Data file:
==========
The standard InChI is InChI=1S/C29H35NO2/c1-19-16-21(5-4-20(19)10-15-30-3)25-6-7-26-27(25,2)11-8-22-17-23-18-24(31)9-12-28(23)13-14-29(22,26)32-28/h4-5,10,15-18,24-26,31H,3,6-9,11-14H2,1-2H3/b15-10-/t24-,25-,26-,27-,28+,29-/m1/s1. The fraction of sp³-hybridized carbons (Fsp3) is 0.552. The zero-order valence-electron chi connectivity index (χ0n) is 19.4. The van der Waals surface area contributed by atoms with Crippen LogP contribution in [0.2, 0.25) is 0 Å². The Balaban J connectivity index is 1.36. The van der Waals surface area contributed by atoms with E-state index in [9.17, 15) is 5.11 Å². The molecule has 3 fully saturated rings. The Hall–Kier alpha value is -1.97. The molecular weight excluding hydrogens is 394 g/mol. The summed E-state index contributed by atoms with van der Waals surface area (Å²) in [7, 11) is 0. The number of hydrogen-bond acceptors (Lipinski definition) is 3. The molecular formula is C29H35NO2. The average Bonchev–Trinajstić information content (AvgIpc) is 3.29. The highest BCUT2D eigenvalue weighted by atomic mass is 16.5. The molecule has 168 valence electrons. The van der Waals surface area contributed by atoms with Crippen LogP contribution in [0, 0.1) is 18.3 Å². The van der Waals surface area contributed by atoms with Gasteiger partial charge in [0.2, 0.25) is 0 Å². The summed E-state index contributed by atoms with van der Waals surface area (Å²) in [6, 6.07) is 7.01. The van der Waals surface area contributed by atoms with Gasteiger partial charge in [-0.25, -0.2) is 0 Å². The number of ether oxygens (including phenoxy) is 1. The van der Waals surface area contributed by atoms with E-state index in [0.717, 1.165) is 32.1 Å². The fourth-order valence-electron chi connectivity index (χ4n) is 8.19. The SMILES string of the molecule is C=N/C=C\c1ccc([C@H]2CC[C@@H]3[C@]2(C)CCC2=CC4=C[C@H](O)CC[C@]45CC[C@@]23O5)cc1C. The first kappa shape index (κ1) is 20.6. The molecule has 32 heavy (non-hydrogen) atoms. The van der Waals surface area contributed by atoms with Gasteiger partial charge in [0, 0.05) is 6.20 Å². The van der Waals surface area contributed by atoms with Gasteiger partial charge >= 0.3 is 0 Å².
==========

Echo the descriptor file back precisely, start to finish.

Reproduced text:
The standard InChI is InChI=1S/C29H35NO2/c1-19-16-21(5-4-20(19)10-15-30-3)25-6-7-26-27(25,2)11-8-22-17-23-18-24(31)9-12-28(23)13-14-29(22,26)32-28/h4-5,10,15-18,24-26,31H,3,6-9,11-14H2,1-2H3/b15-10-/t24-,25-,26-,27-,28+,29-/m1/s1. The fraction of sp³-hybridized carbons (Fsp3) is 0.552. The zero-order valence-electron chi connectivity index (χ0n) is 19.4. The van der Waals surface area contributed by atoms with Crippen LogP contribution in [0.2, 0.25) is 0 Å². The Balaban J connectivity index is 1.36. The van der Waals surface area contributed by atoms with E-state index in [9.17, 15) is 5.11 Å². The molecule has 3 fully saturated rings. The Hall–Kier alpha value is -1.97. The molecular weight excluding hydrogens is 394 g/mol. The summed E-state index contributed by atoms with van der Waals surface area (Å²) in [7, 11) is 0. The number of hydrogen-bond acceptors (Lipinski definition) is 3. The molecular formula is C29H35NO2. The average Bonchev–Trinajstić information content (AvgIpc) is 3.29. The highest BCUT2D eigenvalue weighted by atomic mass is 16.5. The molecule has 168 valence electrons. The van der Waals surface area contributed by atoms with Crippen LogP contribution in [0, 0.1) is 18.3 Å². The van der Waals surface area contributed by atoms with Gasteiger partial charge in [0.2, 0.25) is 0 Å². The summed E-state index contributed by atoms with van der Waals surface area (Å²) in [6, 6.07) is 7.01. The van der Waals surface area contributed by atoms with Gasteiger partial charge in [-0.25, -0.2) is 0 Å². The number of ether oxygens (including phenoxy) is 1. The van der Waals surface area contributed by atoms with E-state index in [0.717, 1.165) is 32.1 Å². The fourth-order valence-electron chi connectivity index (χ4n) is 8.19. The SMILES string of the molecule is C=N/C=C\c1ccc([C@H]2CC[C@@H]3[C@]2(C)CCC2=CC4=C[C@H](O)CC[C@]45CC[C@@]23O5)cc1C. The first kappa shape index (κ1) is 20.6. The molecule has 32 heavy (non-hydrogen) atoms. The van der Waals surface area contributed by atoms with Gasteiger partial charge in [0, 0.05) is 6.20 Å². The van der Waals surface area contributed by atoms with Gasteiger partial charge >= 0.3 is 0 Å².